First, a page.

No constitutional safeguard for banking secrecy

Parliament thinks banking secrecy is secure enough

A proposal to enshrine Swiss banking secrecy in the constitution has been thrown out by the House of Representatives, which approved just such a plan two years ago.

This content was published on May 9, 2006 minutes

Most parliamentarians took the view that such protection for banking secrecy was no longer necessary since the signing of a relevant treaty with the European Union.

The proposal, put forward by the rightwing Swiss People's Party, gained a good deal of currency in parliament in December 2003 when Switzerland was under heavy EU pressure to relax banking secrecy.

But a bilateral treaty agreed in the interim now guarantees that the EU will respect Swiss rules on confidentiality. In exchange EU countries receive a share of the tax take from interest earned by their residents' assets in Switzerland.

"The context has changed, especially following the negotiation of a second set of bilateral accords with the EU," explained Charles Favre, who was part of a parliamentary commission charged with examining the proposal.

Under the relevant treaty, EU residents must either disclose their assets in Switzerland to the tax authorities in their country of residence, or agree to hand over 15 per cent of their interest in exchange for privacy. The tax take will increase to 35 per cent by 2011.


"Banking secrecy is more protected than ever before and it is no longer necessary to enshrine it in the Swiss constitution," added Favre.

He said attempts to include it would send a pointless, aggressive political message to Switzerland's neighbours.

Another commission member, centre-left parliamentarian Remo Gysin, said the proposal would logically have required the inclusion of other confidentiality protections in the constitution.

"To write banking secrecy into the constitution would also mean having to add something on other professional secrecies, such as medical and legal."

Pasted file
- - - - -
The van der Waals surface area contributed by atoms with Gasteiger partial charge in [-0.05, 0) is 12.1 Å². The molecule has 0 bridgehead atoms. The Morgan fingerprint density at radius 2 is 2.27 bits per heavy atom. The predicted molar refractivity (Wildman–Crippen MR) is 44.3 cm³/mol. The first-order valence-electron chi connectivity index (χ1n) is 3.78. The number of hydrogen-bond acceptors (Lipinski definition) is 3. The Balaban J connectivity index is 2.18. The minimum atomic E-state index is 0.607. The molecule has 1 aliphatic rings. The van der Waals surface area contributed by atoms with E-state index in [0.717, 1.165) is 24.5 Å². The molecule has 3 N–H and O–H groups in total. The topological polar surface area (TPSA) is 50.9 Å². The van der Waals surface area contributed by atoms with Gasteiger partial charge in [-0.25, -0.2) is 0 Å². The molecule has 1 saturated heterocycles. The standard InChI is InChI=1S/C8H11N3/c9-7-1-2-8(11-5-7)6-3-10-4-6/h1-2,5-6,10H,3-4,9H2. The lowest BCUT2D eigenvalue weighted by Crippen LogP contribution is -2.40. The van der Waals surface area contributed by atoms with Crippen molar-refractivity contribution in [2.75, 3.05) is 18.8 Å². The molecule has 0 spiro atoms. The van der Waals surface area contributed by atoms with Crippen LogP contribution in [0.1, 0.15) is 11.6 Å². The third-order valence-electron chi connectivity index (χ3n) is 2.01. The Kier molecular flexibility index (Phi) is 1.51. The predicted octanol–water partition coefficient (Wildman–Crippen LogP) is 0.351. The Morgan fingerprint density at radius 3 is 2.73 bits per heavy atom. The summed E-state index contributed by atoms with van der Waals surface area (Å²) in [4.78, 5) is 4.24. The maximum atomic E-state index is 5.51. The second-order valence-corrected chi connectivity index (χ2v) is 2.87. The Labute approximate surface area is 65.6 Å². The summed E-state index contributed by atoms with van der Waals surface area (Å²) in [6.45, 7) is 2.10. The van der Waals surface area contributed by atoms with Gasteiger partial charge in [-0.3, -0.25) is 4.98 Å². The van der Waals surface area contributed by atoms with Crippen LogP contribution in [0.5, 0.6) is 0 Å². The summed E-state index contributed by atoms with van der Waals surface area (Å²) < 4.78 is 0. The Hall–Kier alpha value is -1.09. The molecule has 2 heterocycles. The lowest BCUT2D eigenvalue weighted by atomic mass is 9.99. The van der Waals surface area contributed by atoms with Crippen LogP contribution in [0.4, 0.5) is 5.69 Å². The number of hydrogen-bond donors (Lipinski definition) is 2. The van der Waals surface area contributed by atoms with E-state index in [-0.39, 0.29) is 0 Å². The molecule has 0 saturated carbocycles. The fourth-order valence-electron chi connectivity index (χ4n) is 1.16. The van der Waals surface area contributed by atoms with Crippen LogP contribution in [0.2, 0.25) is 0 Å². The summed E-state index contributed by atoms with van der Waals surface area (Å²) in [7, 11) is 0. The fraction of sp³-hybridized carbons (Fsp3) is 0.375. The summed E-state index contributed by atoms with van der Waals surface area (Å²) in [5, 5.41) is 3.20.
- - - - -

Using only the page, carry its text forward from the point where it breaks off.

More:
Despite the conclusive vote - 112 votes against and 43 in favour - supporters of the proposal continue to claim that Swiss banking secrecy remains "under threat".


"The EU continues to interfere with Swiss affairs, as seen by their moves to oppose Swiss cantons imposing their own tax rates. Swiss banks are under the spotlight right now, unlike their British or French competitors," said People's Party parliamentarian Hans Kaufmann.

He was referring to a current dispute in which the EU argues that so-called low-tax cantons are in effect subsidising business in violation of a 1972 free trade agreement.

The Swiss retort that the treaty in question has nothing to do with tax competition, and governs only the trade in certain goods and services.

The Swiss Bankers Association, for its part, stated that, despite helping strengthen Switzerland's negotiating hand with Brussels, enshrining the concept of banking secrecy in the Swiss constitution would offer no additional protection.

Experts say banking secrecy is likely to come under pressure again in the longer term. The EU has made clear that it wants banking secrecy phased out in the Union, and will need Swiss cooperation if it is to persuade its own members – notably Belgium, Austria and Luxembourg - to scrap their confidentiality rules.

swissinfo with agencies

In brief

The proposal to enshrine banking secrecy in the constitution came about when Switzerland was facing European Union pressure to disclose the identities of EU residents' with assets in Swiss banks.

Since then, the EU and non-member Switzerland have signed a bilateral treaty which allows tax to be deducted from savings' interest without violating customer confidentiality rules.

Taxation continues to be a bone of contention between Bern and Brussels – the latest dispute concerns low levels of corporation tax in certain Swiss cantons.

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